You can now easily deactivate a user by going to the “Edit User” screen and clicking on a new checkbox to deactivate the user. Before, you had to remove the user from all the groups that has the Global Permission JIRA Users. I went in my JIRA 5.1 and verified that deactivating a user preserves its groups, which is handy if you ever need to reactivate it later. For me, it’s not a big ticket item, but I hope this will lead Atlassian to address a similar problem in Confluence, where deactivated users still show up in search results.
In more details, here is what happens when you deactivate a user:
- Will no longer be able to log in to JIRA.
- Cannot be assigned issues or added as a watcher to issues (whenever issues are created or edited).
- However:A user who was assigned, was watching or had reported any issues in JIRA before their account is deactivated, will still appear as the respective assignee, watcher or reporter of those issues. This situation remains until another user is specified as the assignee or reporter of these issues, or the deactivated user is removed as a watcher from them.
- A user who voted on any issues in JIRA before their account is deactivated, will continue to appear as a voter on these issues.
- Will continue to appear on the JIRA user interface with ‘(Inactive)’ displayed after their name, where applicable.
- Can still be used to filter issues in a JIRA search query.
- Will not receive any email notifications from JIRA, even if they continue to remain the assignee, reporter, or watchers of issues.
- Will not count towards your JIRA user license limit.
- Users who are project or component leads cannot be deactivated. To deactivate these users, assign other users as the relevant project or component leads first.
- Any JIRA site’s users who are configured in an external Atlassian Crowd user directory and deactivated in Crowd, will be deactivated in JIRA.
- With the exception of JIRA users configured with ‘delegated LDAP authentication’, JIRA does not deactivate users who are configured and deactivated/disabled in an external Microsoft Active Directory or LDAP-based user directory.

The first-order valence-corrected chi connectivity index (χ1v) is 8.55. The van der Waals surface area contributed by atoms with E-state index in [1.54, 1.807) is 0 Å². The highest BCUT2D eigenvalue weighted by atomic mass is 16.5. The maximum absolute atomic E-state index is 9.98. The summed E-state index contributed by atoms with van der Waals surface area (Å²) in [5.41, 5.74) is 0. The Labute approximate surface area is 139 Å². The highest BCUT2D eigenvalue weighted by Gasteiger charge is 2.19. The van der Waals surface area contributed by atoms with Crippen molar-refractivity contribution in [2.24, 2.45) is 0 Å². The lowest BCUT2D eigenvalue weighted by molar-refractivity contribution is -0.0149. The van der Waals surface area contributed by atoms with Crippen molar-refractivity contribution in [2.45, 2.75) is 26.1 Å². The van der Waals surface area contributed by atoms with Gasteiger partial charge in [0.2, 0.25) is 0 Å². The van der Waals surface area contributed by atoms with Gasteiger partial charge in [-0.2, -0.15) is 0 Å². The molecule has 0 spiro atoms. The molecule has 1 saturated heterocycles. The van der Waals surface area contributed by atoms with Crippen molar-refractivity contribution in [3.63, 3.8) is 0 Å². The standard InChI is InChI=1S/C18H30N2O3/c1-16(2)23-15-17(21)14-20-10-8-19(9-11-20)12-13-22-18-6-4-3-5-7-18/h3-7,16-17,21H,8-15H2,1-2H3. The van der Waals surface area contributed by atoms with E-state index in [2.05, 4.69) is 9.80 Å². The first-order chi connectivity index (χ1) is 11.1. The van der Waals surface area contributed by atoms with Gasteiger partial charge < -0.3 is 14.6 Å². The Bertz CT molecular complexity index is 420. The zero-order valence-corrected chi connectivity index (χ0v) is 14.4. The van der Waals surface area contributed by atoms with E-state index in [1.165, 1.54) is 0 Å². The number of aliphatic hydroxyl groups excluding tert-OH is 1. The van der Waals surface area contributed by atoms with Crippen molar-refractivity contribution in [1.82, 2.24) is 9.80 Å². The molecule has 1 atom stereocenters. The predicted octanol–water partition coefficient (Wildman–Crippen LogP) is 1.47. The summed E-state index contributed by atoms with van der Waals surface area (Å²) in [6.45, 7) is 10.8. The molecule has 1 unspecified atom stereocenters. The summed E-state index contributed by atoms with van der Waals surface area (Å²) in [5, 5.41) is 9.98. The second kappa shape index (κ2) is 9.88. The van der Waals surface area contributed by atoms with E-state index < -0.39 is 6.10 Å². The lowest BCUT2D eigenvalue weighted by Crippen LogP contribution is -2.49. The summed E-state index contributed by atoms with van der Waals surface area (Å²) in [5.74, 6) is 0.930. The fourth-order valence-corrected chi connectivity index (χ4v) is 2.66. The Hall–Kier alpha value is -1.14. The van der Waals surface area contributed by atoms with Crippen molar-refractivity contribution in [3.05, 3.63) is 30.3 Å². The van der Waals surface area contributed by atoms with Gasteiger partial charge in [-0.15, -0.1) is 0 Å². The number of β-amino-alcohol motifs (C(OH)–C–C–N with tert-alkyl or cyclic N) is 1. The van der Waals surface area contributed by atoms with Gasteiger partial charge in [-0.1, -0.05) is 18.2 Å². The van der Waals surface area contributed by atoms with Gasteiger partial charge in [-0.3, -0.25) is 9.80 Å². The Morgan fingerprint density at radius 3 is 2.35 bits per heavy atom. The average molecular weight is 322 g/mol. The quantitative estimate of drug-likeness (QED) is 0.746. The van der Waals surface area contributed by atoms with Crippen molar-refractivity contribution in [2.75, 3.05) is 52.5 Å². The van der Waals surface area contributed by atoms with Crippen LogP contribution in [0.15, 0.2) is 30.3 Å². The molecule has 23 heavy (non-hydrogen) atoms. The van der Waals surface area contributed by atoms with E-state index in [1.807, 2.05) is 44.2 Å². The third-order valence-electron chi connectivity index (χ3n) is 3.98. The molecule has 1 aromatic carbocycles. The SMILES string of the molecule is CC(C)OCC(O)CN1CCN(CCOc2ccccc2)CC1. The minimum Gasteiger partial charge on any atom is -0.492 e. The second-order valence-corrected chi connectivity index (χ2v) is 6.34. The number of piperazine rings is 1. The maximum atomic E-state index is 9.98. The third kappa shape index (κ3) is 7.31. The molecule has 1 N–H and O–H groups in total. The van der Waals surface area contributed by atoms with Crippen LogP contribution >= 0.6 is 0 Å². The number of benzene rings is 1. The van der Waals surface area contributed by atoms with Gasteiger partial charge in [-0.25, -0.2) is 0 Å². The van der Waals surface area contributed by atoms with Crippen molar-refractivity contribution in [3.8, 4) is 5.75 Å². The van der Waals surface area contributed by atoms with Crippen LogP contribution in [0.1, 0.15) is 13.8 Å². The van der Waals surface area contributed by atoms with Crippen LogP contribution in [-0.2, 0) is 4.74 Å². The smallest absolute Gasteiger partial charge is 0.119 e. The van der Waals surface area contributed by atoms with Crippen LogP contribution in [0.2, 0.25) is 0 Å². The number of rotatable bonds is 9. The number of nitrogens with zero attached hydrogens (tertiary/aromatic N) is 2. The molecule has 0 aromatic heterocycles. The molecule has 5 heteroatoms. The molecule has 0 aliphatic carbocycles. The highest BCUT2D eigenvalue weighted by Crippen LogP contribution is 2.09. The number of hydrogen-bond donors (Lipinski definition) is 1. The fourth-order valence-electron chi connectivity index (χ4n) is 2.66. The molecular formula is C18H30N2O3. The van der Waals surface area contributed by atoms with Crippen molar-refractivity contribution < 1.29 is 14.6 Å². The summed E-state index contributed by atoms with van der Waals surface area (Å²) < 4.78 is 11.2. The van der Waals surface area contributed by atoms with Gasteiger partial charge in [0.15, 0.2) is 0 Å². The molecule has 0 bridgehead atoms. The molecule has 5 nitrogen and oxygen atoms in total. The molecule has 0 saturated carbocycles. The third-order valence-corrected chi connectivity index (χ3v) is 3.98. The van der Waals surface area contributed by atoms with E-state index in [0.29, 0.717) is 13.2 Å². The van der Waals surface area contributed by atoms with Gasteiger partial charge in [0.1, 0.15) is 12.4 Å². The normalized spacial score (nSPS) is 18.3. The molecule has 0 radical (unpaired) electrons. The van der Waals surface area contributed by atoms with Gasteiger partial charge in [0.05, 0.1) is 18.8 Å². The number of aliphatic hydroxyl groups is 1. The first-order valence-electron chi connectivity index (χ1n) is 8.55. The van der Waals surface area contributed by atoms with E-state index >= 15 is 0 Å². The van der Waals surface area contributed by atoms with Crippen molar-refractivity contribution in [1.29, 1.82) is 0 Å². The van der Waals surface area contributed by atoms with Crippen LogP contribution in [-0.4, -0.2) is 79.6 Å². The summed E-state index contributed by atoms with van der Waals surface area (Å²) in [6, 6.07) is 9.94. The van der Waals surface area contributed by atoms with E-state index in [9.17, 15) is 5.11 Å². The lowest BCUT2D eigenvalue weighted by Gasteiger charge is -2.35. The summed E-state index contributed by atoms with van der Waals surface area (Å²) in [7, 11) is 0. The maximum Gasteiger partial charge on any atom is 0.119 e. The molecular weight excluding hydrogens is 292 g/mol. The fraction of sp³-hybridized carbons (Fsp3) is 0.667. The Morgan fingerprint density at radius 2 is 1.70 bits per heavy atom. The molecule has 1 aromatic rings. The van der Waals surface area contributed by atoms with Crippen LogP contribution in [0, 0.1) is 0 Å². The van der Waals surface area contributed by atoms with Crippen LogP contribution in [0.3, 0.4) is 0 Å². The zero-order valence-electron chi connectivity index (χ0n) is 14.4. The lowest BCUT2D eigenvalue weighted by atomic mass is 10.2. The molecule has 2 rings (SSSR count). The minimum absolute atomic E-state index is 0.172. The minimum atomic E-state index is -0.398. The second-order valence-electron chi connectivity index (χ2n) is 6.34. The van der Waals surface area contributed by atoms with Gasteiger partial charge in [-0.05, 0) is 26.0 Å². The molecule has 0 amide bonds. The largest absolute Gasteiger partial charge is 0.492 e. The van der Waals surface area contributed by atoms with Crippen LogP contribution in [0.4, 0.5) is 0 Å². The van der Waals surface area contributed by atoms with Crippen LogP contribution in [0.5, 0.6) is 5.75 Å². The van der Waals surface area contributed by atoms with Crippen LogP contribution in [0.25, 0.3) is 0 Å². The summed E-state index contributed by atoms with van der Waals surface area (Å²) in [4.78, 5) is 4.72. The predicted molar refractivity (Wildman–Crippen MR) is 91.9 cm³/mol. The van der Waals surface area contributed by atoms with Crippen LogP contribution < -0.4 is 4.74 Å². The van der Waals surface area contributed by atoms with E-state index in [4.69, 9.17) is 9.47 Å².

#10 ’Autowatch’ issues you create or comment on
That feature used be available through a JIRA plugin, so it’s not a huge deal, but this reinforces Atlassian’s will to make its tools as social as possible. By default, every user will autowatch issues they create or comment on, but it can be deactivated through user properties.
#11 Improvements to the Link Issue fucntionnality
I can’t say issue linking is the most used feature by our clients, but I really like the improvements Atlassian made to the Link Issue screen. First of all the JIRA Issue (local to your instance) and Remote JIRA Issue tabs have been combined. You can also use JQL to find the issue you wish to link to. It may prove useful if you need to link several issues, but it’s more a nice-to-a-have.
#12 Notify on my actions disabled by default
Another one of those smaller improvements that’ll save a lot of time. New users now have the “Notify me on my actions” disabled by default. That’s great because new users tend to complain about getting too many emails, so this will do wonders.
#13 My JIRA home
Now you can select where you end up when you log into JIRA. Before, the user would see the last dashboard they had looked at, but now you have the choice of “landing” on the Issue Navigator, or stick with the dashboard. GreenHopper users can also choose the “Agile” tab. Not sure why I’d select the Issue Navigator instead of the dashboard, but I can definitely see why one would choose the Agile view.
#14 Launch HipChat notifications from workflow transitions
It was only a matter of time before Atlassian started integration HipChat with JIRA, so here we are with HipChat notifications from workflow transitions. There’s new post-function called Notify HipChat that works with the following parameters:
- (optional) Specify a JQL function, if the issue matches the JQL criteria, a notification will be sent
- Specify the HipChat rooms you want to notify
JIRA 5.0 was released on February 22nd, so it took roughly 5 months for Atlassian to push out JIRA 5.1. This is a strong release for JIRA, one that addresses key issues (no pun intended) such as Enterprise concerns like performance, database configuration and monitoring. For users, the main change is of course inline editing which a huge deal, but you might want to turn “Issue Edited” notifications, because each inline edit will trigger one.
The issue collector is cool, but we already had seen something similar with JIRA Mobile Connect, so I’m not doing backflips over it. I really appreciate the little improvements here and there, especially in the Administration section. So cheers Atlassian !